Unsupervised learning - Without the instruction of a human operator, the machine identifies patterns and correlations between data for itself.
Reinforcement learning - Through a trial and error approach, the machine tries to find an optimum outcome within a given set of rules and parameters.
The constant need for businesses to attract, nurture and convert prospective customers have emphasized how data analytics empowers companies to do exactly that.
Data analysts are responsible for interpreting masses of data into meaningful insights that drive decision-making at the highest echelons of a business. This has led to increased demand for analysts and generous salaries to boot.
In the UK, even entry-level data analysts can expect to break the £30,000 p/a mark, with senior roles venturing beyond £100,000+.
Data analytics is a fast-moving and exciting field with plenty of opportunities to grow and lend your talents to many different fields.
So what skills are required to become a data analyst?
While some technical proficiency is expected due to the nature of the role, there are a few soft skills that are considered to be great assets to have, if you decide to pursue a career as a data analyst.
Many of the following technical skills can be learnt through educational courses and training:
The value and importance of data analysts are evident in how the world’s leading companies like Netflix, Apple and Google communicate with their customers and tailor those experiences. With frankly obscene amounts of data being collected and deposited every second, there’s a real demand for skilled analysts to interpret the data.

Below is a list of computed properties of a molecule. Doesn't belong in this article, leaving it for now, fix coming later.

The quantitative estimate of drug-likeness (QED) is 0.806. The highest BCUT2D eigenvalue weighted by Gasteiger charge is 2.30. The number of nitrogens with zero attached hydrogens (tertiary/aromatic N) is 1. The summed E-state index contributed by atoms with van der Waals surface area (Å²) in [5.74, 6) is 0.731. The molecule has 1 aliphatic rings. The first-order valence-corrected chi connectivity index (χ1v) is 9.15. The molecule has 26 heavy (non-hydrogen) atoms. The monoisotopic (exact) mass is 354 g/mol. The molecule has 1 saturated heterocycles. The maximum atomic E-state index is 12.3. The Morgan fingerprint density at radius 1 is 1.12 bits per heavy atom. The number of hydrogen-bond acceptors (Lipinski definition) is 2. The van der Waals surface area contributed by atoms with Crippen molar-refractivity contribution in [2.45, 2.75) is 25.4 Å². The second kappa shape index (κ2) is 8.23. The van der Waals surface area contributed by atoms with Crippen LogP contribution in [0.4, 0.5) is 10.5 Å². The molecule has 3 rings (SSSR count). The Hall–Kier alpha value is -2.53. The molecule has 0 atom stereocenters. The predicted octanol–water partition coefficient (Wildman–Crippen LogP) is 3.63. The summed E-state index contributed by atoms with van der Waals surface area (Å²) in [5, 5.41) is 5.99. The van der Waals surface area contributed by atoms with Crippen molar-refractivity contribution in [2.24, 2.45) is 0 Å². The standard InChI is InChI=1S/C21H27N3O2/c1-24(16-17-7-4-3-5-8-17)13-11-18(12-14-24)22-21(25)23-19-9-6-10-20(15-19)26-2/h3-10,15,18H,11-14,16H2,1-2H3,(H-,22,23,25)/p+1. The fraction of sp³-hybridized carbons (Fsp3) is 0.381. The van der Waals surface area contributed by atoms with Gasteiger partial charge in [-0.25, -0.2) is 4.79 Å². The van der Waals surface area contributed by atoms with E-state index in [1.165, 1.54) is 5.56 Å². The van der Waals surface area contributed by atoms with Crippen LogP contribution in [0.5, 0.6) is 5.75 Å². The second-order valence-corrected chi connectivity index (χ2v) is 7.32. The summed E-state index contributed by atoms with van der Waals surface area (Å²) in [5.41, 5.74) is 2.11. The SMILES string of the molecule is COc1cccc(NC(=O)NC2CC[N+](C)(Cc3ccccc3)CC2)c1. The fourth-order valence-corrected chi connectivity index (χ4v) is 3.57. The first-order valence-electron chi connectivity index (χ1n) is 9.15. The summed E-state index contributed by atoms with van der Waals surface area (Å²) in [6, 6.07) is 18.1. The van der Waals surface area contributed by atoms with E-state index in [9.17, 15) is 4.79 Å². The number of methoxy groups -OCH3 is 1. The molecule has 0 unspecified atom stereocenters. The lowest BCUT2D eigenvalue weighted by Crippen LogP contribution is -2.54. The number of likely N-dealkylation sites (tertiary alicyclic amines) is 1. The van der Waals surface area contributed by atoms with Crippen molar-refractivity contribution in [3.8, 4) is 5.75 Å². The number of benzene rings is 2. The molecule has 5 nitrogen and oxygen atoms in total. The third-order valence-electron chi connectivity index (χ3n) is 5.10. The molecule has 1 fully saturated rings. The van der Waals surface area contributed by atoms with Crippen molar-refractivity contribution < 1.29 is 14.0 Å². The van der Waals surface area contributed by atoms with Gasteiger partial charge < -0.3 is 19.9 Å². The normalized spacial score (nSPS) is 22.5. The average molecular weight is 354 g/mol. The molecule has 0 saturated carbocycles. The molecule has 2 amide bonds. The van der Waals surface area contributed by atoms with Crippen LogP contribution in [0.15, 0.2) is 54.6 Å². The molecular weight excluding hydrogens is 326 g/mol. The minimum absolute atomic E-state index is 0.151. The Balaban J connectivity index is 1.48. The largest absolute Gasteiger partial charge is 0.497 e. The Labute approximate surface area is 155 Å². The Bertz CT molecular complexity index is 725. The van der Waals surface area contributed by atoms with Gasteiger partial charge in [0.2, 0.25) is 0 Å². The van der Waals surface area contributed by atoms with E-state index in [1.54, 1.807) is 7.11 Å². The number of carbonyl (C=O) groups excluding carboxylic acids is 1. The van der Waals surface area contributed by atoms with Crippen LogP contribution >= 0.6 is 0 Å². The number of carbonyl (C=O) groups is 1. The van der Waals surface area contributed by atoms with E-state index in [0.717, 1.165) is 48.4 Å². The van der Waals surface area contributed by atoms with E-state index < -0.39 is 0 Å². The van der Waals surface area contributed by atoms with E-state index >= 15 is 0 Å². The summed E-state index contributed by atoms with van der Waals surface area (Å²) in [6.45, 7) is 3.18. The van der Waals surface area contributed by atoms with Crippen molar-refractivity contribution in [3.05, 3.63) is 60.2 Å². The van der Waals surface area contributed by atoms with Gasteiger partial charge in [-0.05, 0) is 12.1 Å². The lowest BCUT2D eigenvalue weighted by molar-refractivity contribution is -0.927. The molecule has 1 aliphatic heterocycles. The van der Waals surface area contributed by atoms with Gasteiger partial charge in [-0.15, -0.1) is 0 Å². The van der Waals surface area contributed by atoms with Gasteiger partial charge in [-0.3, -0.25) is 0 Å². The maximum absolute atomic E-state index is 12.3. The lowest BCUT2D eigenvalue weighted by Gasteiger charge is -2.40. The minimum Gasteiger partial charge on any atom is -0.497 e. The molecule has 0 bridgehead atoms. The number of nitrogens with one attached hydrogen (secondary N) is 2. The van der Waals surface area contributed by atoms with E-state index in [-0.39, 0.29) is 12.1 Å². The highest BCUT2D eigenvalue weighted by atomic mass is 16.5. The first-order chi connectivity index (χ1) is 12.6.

If you’re interested in a career path to data analytics there’s quite literally never been a better time and there are a few choices for how you can progress.
It’s worth saying that right off the bat, it is entirely possible to self-teach aspects of data analytics. You may already have a working knowledge of Google Analytics or Excel and this can be compounded with some practice and direction.
Learning the core fundamentals of Descriptive, Diagnostic, Predictive and Prescriptive analytics can also be self-taught, however, putting these principles into practice will likely require access to larger software platforms that sit behind a paywall or corporate licensing.
We would never deter the enthusiasm of a self-motivated knowledge seeker but it’s worth noting that companies looking to gain a competitive edge, will probably opt for a certified candidate. And all it really comes down to is the fact that a certified candidate will have real-world experience, with hands-on training, and that is a huge plus for hirers, as well as reduced risk on their behalf.
Simply having this experience and structured depth of knowledge behind you puts you in the best position possible for a career as a data analyst.
At the Growth Tribe, we offer a Data Analytics Diploma that encompasses all of the need-to-know skills required to do this.
You’ll benefit from live-hosted sessions for maximum engagement and retention, as well as one-to-one coaching with feedback to sharpen those skills.
Our Data Analytics Diploma features a series of modules that take you from A-Z:
We hope you’ve enjoyed this ultimate guide in data analytics and answered some of your burning questions.
Data analytics is a large field with a myriad of applications across multiple sectors, but when we drill down to the core, it’s all working from the same principles and it’s all fascinating.
The way in which businesses harness their customer data to create new, innovative relationships and improve business intelligence is modern society at its best.
There’s a huge demand out there for more data-driven minds like yours, we look forward to seeing what you’ll do next.